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How far does Biden’s executive order on abortion access go?

How far does Biden’s executive order on abortion access go?
Annie Gugliotta.

Having faced mounting criticism from many Democrats for his tepid response to the recent Supreme Court ruling overturning Roe v. Wade, US President Joe Biden hit back Friday, issuing an executive order protecting some abortion rights.

Against the backdrop of the grand Roosevelt Room at the White House, Biden set out his administration’s plan to enhance sexual and reproductive health access for American women and girls, particularly those living in states where the procedure is outlawed in all or most circumstances.

Biden’s plan has a robust legal component. The White House is leveraging the full weight of the national legal apparatus – led by Attorney General Merrick Garland – to ensure lawful protection for women who access abortion pills and contraceptives or travel out of state for abortions.

Along with the White House counsel, the Department of Justice will work with a team of pro bono and private lawyers to protect medical practitioners and third parties involved in facilitating abortion care in states where it is banned – as well as for residents who seek abortions across state lines and face potential legal prosecution when they return to red states.

Still, details of the order remain scarce. The White House has directed the secretary of health and human services to come up with some sort of plan on how to preserve access to medical abortions (pills) and intrauterine devices, a form of reversible birth control, and report back within 30 days.

Moreover, Biden also said that the White House will work to protect user data on period and cycle trackers by cracking down on tech companies selling data to third parties, though it would certainly need Big Tech’s cooperation to work.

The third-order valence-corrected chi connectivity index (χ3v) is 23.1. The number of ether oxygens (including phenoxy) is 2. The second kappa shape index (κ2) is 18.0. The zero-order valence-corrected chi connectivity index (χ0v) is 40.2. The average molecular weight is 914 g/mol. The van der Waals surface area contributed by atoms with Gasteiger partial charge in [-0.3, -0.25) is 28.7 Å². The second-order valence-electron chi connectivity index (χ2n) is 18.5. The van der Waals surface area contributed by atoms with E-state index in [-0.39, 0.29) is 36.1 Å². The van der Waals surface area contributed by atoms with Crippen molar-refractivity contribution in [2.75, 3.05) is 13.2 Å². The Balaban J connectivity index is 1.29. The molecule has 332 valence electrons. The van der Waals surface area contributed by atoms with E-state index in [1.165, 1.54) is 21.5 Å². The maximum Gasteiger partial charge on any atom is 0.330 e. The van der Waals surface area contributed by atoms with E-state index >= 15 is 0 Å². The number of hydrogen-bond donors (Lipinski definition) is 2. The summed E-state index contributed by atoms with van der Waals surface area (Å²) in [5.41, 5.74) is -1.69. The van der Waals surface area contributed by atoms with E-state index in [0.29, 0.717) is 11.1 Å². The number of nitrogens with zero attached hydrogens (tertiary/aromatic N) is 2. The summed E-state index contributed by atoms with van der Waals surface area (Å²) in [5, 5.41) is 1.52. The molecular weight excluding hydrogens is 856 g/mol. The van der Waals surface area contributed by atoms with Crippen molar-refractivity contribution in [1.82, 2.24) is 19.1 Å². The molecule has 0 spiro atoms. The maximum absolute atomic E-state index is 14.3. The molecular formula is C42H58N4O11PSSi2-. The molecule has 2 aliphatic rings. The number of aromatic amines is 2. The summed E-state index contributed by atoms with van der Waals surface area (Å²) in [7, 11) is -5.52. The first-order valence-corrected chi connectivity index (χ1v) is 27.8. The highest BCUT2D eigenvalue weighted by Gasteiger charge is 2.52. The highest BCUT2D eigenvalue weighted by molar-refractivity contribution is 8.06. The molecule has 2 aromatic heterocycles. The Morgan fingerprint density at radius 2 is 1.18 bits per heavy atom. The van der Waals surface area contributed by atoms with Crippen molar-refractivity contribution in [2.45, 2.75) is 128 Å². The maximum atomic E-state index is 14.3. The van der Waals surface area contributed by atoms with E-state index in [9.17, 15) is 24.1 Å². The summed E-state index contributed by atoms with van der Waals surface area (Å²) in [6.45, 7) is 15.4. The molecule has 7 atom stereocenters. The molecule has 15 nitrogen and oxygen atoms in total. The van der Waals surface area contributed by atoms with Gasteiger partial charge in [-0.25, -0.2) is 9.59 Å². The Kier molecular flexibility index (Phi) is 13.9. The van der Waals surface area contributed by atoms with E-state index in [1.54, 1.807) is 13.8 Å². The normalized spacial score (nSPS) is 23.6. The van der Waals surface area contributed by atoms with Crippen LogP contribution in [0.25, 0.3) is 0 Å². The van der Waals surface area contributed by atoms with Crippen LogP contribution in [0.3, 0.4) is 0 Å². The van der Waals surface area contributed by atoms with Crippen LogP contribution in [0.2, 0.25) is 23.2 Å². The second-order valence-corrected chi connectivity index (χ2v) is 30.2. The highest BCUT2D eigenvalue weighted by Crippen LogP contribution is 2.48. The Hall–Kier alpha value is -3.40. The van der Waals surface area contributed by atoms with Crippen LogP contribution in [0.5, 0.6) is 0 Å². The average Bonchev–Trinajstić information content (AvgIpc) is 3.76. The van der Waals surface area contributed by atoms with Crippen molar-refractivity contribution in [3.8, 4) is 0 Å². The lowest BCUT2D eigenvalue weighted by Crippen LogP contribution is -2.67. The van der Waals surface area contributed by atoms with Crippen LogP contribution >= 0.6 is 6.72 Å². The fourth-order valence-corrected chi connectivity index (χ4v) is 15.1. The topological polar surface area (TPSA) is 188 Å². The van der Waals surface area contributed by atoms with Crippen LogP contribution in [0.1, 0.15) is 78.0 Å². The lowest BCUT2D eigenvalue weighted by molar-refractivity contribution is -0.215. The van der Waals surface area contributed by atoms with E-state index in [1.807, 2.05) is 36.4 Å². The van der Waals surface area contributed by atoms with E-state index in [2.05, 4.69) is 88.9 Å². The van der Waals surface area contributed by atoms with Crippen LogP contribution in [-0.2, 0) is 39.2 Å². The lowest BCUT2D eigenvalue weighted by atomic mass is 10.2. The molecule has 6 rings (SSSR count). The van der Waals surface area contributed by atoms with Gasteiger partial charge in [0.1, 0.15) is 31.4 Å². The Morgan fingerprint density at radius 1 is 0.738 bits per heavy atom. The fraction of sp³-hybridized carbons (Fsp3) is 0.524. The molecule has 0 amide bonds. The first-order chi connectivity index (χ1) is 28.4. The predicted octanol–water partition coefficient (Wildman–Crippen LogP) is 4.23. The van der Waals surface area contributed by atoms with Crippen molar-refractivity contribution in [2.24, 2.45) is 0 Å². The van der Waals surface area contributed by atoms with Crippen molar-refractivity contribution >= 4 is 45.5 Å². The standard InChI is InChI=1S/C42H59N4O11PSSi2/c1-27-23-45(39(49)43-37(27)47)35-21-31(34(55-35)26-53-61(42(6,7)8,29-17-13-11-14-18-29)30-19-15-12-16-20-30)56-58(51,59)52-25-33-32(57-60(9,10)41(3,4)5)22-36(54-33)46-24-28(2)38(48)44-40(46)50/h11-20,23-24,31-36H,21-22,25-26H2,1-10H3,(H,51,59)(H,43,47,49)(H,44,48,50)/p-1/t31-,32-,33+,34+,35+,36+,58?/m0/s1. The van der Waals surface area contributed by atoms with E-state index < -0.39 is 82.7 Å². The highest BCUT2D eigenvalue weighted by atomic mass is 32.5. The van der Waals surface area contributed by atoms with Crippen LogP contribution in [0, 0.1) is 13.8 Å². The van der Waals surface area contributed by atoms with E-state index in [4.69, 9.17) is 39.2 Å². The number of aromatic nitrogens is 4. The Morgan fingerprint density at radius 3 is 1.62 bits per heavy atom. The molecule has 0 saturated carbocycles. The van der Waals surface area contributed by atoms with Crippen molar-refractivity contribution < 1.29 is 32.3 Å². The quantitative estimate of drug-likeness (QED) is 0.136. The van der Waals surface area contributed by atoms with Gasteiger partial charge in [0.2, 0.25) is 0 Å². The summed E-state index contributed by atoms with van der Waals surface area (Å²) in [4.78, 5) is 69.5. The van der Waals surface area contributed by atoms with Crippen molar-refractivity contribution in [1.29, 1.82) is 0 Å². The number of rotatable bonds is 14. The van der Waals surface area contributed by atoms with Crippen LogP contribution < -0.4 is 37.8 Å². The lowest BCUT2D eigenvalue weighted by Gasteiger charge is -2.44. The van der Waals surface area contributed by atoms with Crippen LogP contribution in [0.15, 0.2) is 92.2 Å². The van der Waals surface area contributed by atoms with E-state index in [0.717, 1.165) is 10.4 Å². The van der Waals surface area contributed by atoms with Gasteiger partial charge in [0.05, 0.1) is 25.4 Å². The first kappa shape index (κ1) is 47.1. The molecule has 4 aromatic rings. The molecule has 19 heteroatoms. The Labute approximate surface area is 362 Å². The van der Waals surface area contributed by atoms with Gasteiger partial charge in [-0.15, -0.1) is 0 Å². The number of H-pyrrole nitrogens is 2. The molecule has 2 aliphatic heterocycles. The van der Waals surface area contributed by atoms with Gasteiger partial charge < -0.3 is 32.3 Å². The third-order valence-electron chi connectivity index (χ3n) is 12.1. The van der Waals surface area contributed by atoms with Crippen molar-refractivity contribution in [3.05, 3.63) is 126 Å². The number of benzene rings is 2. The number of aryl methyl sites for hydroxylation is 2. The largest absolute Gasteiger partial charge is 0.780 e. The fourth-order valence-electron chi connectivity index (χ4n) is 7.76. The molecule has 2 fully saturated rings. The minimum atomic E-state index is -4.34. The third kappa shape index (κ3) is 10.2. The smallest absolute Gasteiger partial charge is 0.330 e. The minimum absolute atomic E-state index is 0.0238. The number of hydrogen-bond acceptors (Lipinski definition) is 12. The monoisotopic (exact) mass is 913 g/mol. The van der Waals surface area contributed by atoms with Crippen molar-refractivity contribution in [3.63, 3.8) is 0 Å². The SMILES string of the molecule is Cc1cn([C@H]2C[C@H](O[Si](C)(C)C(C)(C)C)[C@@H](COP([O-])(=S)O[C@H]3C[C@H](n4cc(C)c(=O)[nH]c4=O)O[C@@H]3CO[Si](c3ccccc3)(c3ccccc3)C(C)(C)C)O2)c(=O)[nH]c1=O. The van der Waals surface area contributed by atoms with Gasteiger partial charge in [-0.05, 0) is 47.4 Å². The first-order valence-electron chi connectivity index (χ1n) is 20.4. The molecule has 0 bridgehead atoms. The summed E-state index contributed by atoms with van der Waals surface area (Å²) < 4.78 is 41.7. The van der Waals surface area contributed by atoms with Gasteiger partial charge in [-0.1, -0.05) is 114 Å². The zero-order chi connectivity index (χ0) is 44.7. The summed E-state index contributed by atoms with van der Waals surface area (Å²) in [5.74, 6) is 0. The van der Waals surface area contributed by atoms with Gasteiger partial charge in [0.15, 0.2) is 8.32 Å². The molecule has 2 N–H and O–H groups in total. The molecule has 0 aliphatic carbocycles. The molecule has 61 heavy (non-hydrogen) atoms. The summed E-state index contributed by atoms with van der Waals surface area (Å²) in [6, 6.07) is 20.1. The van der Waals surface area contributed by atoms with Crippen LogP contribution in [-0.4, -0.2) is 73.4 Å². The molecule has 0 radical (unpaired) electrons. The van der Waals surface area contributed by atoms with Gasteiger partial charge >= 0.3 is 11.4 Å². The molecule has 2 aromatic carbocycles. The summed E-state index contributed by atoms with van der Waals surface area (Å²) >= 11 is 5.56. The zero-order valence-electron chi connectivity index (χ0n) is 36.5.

Biden’s move is unlikely to placate many Democrats who have been pushing him to go further, including by opening up federal property to abortion providers in states where the procedure is banned, thus shielding them from prosecution.

But Biden – a measured, middle-of-the road politician – has so far rebuffed those calls; he says this would be legally questionable. Besides, such blow-it-up tactics aren’t really his style.

To be sure, Biden himself has acknowledged that this isn’t significantly going to move the needle on enhancing abortion access in America: “Let me be very clear and unambiguous,” he recently said, “the only way we can secure a woman’s right to choose and the balance that existed is for Congress to restore the protections of Roe v Wade as federal law. No executive action from the president can do that.”

So what’s his message to American women? Repeatedly during the Friday press conference, he instructed voters to head to the ballot box this November and vote for pro-choice representatives so that Congress can pass a law codifying abortion rights. Many voters, however, might not take kindly to being told to fix this problem, particularly after Democrats flocked to the polls in droves in 2020, delivering Biden a Democratic-led House and Senate.


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